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Slow-mo replays, place-kicking and the World Cup; the week’s best sportswriting

There are also pieces on rugby coaching and Scottish travails.

Andy McGeady's piece on place-kicking is an intriguing read.
Andy McGeady's piece on place-kicking is an intriguing read.
Image: Billy Stickland/INPHO

1. There is a danger, when looking at players through stats, that one ignores the rest of their game. “There are a range of factors that are considered when selecting players”, said Quarrie, “of which, if you are a goal kicker, goal kicking is one. But there are a whole lot of other factors that come into play when people are making decisions about who to pick and who’s going to take what roles in games.”

One for the rugby nerds: Andy McGeady speaks to New Zealand Rugby’s Senior Scientist, Ken Quarrie, about place-kicking statistics.

2. Jonathan Pearce, the BBC commentator, indicated an awareness of the problem during the match between Argentina and Switzerland, when he complained on air about the lack of pertinent replays, letting us know that the choice of images was in the hands of a French director. “His name is Jean‑Jacques,” Pearce said darkly, and we got the point.

Writing for The Guardian, Richard Williams bemoans the slo-mo replays and close-up crowd shots in football’s TV coverage, coming as they do at the expense of showing the actual games.

3. “As head coach, all I’ve got to worry about is the rugby team performing. There’s a director of rugby who will look after staff and contracting, etc, so my job is to ensure that first XV is performing week in, week out.

“So what I’ve got to do is be very clear in my mind about what I want. And then it’s up to the other guys to fit in with that. I can’t be, ‘you do your thing, and you do your bit’ and hopefully … and rugby’s not that different – I’d suggest that in 80% of the things we talk about with the attack coach and the defence coach that we’d be on the same page.”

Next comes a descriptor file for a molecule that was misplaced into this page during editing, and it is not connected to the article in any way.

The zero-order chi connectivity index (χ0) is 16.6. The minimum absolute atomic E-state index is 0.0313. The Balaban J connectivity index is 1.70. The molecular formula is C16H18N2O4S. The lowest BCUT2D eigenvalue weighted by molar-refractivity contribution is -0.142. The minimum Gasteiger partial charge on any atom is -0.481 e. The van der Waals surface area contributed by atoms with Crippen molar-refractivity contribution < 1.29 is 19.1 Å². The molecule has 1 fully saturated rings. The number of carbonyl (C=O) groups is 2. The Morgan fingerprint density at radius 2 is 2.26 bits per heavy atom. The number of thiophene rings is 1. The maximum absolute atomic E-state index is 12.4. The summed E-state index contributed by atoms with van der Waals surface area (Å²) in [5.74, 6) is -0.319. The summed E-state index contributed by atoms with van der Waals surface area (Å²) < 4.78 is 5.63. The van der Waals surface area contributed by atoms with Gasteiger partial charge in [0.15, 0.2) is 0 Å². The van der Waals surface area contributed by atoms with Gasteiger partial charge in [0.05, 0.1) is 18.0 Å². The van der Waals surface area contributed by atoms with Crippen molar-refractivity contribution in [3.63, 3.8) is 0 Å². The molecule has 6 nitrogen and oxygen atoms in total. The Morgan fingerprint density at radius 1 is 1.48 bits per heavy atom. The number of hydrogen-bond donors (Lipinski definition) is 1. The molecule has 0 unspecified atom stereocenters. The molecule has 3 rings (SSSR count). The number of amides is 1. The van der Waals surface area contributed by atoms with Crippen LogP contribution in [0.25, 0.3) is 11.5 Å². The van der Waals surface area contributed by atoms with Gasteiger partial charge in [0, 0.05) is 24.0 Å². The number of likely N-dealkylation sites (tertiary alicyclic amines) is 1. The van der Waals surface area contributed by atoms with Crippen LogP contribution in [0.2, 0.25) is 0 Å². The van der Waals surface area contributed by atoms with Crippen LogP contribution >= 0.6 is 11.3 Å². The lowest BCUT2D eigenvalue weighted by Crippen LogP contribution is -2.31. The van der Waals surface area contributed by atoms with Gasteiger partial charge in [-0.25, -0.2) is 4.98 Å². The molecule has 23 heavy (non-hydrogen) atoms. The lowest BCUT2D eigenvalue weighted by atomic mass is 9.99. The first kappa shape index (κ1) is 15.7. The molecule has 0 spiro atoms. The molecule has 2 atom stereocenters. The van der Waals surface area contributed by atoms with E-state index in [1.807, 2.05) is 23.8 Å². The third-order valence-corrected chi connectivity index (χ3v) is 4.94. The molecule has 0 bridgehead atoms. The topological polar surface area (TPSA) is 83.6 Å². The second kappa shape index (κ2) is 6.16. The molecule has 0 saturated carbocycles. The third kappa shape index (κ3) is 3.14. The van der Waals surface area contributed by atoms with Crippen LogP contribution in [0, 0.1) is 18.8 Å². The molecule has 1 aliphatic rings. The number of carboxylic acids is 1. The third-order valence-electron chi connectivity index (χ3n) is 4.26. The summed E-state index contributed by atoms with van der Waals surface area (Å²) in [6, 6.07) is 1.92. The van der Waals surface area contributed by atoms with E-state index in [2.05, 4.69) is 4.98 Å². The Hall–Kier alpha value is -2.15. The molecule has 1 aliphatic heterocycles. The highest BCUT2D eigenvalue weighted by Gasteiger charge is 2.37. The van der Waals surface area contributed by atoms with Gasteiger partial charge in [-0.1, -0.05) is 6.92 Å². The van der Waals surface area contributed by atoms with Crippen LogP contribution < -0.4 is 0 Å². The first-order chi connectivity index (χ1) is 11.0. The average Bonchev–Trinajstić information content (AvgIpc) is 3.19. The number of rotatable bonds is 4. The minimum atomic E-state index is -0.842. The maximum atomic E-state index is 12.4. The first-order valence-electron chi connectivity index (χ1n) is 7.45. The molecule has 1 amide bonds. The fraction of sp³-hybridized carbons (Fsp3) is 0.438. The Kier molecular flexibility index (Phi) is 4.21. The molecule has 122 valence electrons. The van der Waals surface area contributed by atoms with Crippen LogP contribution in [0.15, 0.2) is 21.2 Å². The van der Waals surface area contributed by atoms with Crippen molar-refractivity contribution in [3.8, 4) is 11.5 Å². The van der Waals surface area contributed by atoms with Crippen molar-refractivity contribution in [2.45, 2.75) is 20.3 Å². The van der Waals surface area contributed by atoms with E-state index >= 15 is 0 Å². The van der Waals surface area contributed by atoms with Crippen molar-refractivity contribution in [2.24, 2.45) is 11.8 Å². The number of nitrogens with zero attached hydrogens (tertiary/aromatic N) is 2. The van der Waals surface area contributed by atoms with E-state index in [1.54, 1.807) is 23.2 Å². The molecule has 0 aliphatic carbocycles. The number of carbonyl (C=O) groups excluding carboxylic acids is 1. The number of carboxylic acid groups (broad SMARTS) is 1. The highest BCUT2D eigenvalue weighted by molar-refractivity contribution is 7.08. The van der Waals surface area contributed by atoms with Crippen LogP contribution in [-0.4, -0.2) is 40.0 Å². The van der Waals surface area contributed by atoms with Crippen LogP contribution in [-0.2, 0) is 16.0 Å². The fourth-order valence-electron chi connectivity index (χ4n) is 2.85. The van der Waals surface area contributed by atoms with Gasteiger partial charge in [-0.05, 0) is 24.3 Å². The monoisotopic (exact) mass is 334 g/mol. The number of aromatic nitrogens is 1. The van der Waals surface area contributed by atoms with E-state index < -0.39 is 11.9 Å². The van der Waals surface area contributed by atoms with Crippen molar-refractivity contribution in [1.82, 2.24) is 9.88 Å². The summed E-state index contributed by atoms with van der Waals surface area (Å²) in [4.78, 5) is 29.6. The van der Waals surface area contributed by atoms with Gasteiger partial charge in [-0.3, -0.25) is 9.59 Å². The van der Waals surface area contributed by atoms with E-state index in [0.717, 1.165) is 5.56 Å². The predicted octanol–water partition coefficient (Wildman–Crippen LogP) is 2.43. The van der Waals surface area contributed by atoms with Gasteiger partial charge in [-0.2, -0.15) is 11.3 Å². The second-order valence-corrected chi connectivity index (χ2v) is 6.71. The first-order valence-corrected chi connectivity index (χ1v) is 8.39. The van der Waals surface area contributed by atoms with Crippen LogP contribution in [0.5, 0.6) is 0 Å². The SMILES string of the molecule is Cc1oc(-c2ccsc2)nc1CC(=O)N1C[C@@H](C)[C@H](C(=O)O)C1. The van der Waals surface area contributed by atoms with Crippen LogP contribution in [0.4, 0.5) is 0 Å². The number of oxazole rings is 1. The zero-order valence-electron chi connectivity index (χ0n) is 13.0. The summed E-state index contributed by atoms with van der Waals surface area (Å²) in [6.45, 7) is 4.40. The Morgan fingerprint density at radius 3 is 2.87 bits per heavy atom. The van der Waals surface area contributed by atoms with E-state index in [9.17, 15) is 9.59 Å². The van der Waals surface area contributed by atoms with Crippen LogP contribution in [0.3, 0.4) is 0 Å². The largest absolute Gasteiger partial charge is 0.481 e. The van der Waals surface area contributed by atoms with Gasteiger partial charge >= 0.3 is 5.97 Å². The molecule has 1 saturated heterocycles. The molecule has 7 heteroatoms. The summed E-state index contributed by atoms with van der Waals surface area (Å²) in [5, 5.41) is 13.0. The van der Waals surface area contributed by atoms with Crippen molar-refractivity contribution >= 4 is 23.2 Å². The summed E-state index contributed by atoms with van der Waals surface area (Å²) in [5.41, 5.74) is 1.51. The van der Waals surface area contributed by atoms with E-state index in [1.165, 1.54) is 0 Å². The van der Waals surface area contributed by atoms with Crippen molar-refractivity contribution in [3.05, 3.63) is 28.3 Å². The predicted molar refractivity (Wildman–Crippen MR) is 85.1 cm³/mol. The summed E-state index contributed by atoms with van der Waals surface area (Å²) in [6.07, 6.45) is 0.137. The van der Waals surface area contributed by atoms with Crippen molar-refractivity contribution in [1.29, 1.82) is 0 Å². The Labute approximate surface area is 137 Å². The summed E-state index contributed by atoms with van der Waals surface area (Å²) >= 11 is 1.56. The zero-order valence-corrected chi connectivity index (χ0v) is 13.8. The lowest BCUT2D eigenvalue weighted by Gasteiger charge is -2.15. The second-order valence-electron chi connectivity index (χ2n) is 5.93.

ESPN’s Brett McKay interviews Laurie Fisher, who will work as head coach at Gloucester under David Humphreys and previously coached at Munster.

4. The tournament got off to a great start. Spain provided some early entertainment, with a performance that rolled back the years and reminded us all of a time when they were amusing underachievers. They lost 5-1 to Holland, with Robin van Persie scoring the pick of the bunch with a remarkable diving header from distance.

Something different here, and while there is writing involved, this is all about the drawings. The Guardian’s David Squires presents the illustrated story of the 2014 World Cup.

5. Even though Scotland are still producing some great players, they just don’t have either the financial muscle or player numbers to be able continually to play at the top of the game without help.

Cotter has got to sound positive as a new coach but he must know that it is going to be an uphill struggle to keep Scotland competitive with the rest of the Six Nations, let alone the SANZAR countries and that has got to be a worry for all in the Northern Hemisphere.

The Rugby Paper’s Jeff Probyn tackles the alarming lack of growth on evidence in the Scottish national team.

Paul Kimmage ‘Rough Rider’ documentary to be broadcast on RTÉ

‘Apart from my two kids being born, it was the greatest day of my life’

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